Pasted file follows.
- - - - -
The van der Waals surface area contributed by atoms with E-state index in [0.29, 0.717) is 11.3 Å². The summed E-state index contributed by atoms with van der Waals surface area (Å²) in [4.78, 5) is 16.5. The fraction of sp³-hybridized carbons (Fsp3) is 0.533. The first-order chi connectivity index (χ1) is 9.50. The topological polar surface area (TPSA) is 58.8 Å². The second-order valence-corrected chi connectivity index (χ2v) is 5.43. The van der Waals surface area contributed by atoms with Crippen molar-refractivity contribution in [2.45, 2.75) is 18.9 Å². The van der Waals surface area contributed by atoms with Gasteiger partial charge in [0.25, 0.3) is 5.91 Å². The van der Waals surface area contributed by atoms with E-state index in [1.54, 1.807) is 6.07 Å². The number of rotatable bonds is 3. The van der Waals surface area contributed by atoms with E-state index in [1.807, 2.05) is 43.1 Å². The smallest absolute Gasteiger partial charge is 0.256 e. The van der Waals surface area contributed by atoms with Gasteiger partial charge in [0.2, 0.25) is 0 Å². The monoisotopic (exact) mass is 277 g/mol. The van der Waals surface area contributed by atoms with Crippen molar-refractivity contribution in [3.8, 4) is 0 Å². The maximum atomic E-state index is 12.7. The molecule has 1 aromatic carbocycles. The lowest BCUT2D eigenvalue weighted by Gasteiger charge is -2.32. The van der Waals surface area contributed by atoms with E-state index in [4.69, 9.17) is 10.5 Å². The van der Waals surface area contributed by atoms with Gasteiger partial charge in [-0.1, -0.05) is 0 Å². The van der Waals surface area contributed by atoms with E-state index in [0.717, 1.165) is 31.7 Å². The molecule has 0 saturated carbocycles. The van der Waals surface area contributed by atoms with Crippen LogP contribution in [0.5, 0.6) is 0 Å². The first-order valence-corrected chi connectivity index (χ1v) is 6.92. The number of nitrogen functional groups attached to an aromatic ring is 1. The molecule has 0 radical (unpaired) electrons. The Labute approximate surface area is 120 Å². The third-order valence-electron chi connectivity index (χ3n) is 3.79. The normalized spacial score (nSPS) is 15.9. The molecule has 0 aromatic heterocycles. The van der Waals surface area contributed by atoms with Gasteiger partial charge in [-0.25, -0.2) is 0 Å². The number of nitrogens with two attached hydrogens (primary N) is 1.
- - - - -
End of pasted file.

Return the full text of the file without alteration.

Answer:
The van der Waals surface area contributed by atoms with E-state index in [0.29, 0.717) is 11.3 Å². The summed E-state index contributed by atoms with van der Waals surface area (Å²) in [4.78, 5) is 16.5. The fraction of sp³-hybridized carbons (Fsp3) is 0.533. The first-order chi connectivity index (χ1) is 9.50. The topological polar surface area (TPSA) is 58.8 Å². The second-order valence-corrected chi connectivity index (χ2v) is 5.43. The van der Waals surface area contributed by atoms with Crippen molar-refractivity contribution in [2.45, 2.75) is 18.9 Å². The van der Waals surface area contributed by atoms with Gasteiger partial charge in [0.25, 0.3) is 5.91 Å². The van der Waals surface area contributed by atoms with E-state index in [1.54, 1.807) is 6.07 Å². The number of rotatable bonds is 3. The van der Waals surface area contributed by atoms with E-state index in [1.807, 2.05) is 43.1 Å². The smallest absolute Gasteiger partial charge is 0.256 e. The van der Waals surface area contributed by atoms with Gasteiger partial charge in [0.2, 0.25) is 0 Å². The monoisotopic (exact) mass is 277 g/mol. The van der Waals surface area contributed by atoms with Crippen molar-refractivity contribution in [3.8, 4) is 0 Å². The maximum atomic E-state index is 12.7. The molecule has 1 aromatic carbocycles. The lowest BCUT2D eigenvalue weighted by Gasteiger charge is -2.32. The van der Waals surface area contributed by atoms with E-state index in [4.69, 9.17) is 10.5 Å². The van der Waals surface area contributed by atoms with Gasteiger partial charge in [-0.1, -0.05) is 0 Å². The van der Waals surface area contributed by atoms with E-state index in [0.717, 1.165) is 31.7 Å². The molecule has 0 saturated carbocycles. The van der Waals surface area contributed by atoms with Crippen LogP contribution in [0.5, 0.6) is 0 Å². The first-order valence-corrected chi connectivity index (χ1v) is 6.92. The number of nitrogen functional groups attached to an aromatic ring is 1. The molecule has 0 radical (unpaired) electrons. The Labute approximate surface area is 120 Å². The third-order valence-electron chi connectivity index (χ3n) is 3.79. The normalized spacial score (nSPS) is 15.9. The molecule has 0 aromatic heterocycles. The van der Waals surface area contributed by atoms with Gasteiger partial charge in [-0.25, -0.2) is 0 Å². The number of nitrogens with two attached hydrogens (primary N) is 1.